“If somebody is a suspect, that goes very quickly in the blinking of an eye to being a threat to life from somebody’s posture, movement or stance,” he said. “That’s a policing issue, but what do we do about that in terms of policy?”


Picking Up the Pieces

For Father Robert “Rosy” Rosebrough, pastor of Blessed Teresa of Calcutta Parish, which serves the Ferguson community, hearing about the devastation was heartbreaking. Members of his parish spent part of the morning picking up the pieces of last night’s anger, which he said has probably put 500 people out of work.

“It was disheartening to see the shops, the people whose lives have been shattered,” he said.

Father Rosebrough said some people are discouraged, thinking that “it doesn’t do any good” and “nobody cares” about their community’s issues. But he said the Mass readings for Tuesday had a special message, where Jesus tells his disciples, “You are the light of the world,” and the day’s saint, Catherine of Alexandria, was a martyr because she did not stop proclaiming Jesus Christ.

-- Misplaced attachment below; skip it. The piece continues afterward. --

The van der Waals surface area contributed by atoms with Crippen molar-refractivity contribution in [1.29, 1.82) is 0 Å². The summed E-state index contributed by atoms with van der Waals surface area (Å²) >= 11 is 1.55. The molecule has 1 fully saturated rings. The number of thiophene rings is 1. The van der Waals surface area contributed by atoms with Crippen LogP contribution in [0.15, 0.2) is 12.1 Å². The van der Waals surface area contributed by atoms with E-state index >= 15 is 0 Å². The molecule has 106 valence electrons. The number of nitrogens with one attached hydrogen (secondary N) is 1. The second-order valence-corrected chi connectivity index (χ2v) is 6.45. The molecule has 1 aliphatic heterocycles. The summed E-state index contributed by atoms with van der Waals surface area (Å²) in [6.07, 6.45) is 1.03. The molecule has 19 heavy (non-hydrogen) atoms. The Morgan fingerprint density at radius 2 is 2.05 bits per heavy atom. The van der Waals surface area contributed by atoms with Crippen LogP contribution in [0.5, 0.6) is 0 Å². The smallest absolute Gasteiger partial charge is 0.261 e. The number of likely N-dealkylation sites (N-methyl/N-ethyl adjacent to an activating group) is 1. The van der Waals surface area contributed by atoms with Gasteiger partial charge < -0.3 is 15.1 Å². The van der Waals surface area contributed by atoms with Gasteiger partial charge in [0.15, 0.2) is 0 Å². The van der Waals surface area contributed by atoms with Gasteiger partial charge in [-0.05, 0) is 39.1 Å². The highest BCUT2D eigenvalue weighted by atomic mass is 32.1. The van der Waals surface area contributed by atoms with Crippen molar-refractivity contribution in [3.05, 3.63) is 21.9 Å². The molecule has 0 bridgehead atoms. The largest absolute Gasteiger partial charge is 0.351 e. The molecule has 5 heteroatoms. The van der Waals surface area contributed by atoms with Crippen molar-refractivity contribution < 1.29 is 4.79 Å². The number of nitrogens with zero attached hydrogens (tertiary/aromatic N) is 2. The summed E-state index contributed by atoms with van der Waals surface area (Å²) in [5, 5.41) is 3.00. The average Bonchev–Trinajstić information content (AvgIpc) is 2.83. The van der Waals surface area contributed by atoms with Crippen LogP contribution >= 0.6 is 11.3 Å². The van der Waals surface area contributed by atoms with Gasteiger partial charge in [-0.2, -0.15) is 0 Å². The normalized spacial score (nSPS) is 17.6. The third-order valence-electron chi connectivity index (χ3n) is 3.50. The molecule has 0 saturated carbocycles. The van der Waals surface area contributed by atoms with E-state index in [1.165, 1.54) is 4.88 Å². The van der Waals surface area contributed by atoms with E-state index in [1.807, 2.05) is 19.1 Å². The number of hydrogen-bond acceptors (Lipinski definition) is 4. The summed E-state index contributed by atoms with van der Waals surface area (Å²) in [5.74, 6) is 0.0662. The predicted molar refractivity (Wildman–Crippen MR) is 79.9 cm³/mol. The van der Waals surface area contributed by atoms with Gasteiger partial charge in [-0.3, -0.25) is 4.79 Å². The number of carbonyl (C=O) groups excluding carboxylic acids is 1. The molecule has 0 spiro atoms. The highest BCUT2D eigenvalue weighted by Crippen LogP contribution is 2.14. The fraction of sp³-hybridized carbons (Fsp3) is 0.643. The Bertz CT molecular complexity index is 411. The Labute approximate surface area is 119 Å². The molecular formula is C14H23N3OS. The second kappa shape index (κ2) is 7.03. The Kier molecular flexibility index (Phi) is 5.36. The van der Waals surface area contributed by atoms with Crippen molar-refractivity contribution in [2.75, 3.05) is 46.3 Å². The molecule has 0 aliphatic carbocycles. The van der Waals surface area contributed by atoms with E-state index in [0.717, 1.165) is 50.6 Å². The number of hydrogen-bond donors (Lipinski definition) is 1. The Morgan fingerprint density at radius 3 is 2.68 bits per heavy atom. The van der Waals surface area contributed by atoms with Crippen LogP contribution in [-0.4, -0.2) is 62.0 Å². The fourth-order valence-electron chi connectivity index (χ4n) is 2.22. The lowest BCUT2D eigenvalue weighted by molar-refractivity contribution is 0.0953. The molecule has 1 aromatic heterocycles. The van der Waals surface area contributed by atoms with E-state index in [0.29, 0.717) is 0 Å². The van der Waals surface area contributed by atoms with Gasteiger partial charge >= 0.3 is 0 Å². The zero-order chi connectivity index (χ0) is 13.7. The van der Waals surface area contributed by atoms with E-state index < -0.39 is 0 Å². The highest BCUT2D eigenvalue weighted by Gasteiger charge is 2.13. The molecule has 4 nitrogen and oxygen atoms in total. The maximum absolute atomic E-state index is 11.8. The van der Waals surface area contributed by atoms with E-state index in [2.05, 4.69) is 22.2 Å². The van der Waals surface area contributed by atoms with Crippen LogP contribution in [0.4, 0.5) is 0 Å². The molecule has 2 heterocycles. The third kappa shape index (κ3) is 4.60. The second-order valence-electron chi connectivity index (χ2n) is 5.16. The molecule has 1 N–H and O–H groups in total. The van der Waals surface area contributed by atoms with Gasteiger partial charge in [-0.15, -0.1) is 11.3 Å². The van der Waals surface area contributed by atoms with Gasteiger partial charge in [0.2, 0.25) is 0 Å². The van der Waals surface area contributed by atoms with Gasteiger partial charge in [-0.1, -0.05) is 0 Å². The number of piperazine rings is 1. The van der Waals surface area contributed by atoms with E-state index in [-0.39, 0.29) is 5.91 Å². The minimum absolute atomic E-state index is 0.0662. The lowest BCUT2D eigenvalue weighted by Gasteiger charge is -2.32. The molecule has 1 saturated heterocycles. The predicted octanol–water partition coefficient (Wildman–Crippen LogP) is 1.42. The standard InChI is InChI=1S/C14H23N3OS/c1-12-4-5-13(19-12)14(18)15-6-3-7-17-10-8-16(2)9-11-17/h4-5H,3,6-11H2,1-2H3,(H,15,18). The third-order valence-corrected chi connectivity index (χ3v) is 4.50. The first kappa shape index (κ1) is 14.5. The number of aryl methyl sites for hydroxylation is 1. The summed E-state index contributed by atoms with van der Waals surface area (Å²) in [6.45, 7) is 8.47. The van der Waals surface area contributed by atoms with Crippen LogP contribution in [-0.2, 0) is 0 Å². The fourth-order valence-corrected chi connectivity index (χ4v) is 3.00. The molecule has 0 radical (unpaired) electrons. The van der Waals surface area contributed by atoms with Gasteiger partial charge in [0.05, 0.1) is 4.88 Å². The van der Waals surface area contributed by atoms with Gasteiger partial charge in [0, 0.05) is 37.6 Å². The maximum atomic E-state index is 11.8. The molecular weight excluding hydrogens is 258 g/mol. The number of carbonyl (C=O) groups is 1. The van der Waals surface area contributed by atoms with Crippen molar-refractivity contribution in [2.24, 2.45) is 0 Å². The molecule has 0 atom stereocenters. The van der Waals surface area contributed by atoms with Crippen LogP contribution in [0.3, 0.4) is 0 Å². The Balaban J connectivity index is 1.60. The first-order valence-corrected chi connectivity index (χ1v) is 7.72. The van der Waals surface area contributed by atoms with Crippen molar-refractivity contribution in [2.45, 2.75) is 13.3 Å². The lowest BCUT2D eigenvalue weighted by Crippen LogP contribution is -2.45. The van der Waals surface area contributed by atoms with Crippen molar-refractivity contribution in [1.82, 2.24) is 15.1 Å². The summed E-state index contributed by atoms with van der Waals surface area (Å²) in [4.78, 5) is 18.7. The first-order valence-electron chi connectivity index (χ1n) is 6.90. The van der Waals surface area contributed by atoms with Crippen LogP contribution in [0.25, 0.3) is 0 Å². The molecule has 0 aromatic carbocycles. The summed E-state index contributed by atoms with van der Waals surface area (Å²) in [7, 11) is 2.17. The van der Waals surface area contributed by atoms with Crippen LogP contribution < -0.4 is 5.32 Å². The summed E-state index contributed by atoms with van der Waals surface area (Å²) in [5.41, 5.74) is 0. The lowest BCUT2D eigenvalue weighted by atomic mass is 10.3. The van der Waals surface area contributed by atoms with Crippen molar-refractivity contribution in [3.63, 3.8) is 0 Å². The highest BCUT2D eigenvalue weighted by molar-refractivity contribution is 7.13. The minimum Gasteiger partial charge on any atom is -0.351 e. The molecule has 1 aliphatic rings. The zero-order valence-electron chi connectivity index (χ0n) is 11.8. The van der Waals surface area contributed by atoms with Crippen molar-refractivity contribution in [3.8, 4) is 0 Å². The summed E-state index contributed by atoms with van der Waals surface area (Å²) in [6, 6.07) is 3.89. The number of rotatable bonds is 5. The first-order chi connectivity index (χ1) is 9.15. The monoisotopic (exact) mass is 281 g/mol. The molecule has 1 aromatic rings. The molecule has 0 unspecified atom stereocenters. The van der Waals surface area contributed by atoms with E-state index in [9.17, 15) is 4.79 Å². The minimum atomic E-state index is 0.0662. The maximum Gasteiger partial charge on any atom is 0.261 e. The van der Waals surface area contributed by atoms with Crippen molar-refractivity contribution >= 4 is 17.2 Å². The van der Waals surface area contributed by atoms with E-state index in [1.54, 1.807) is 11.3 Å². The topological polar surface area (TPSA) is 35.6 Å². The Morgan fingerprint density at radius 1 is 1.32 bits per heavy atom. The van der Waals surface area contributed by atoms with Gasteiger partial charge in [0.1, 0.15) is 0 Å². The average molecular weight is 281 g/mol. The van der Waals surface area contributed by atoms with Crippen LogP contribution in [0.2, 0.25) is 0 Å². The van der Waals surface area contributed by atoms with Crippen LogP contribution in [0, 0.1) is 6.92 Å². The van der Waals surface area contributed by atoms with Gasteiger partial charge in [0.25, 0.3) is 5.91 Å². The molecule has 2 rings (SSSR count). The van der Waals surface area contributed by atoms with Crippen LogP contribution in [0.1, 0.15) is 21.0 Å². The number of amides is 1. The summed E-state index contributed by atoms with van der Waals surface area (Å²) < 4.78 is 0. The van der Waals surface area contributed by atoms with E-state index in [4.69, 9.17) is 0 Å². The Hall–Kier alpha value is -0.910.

The pastor said he has seen many people of the St. Louis area and also members of the black community step forward to be part of the process in fixing these problems, and people are dialoguing with each other who haven’t done so before.

Many have rallied behind mandating police wear body cameras, which the priest said is “not a panacea,” but in a situation where it is a person’s word against an officer “allows you to tell what went on.”

But conversion of heart is needed, and the priest said people should imagine what their day would be like if the Good Shepherd put them on his shoulders and walked with them.

“Would your life be different that day? Would you listen differently? Would you see people differently? Because the Good Shepherd’s with you? If that’s the case, why can’t we?”

The Ferguson priest said that he has seen many people decide to come into the church since August, seeing the church’s witness through the community’s ordeal.

“Faith speaks,” said Father Rosebrough. “And knowing it is messy, and we don’t have a lot of answers, but prayer is powerful, and people keep giving witness and signs that Christ is alive in our hearts.”

Peter Jesserer Smith is the Register’s Washington correspondent.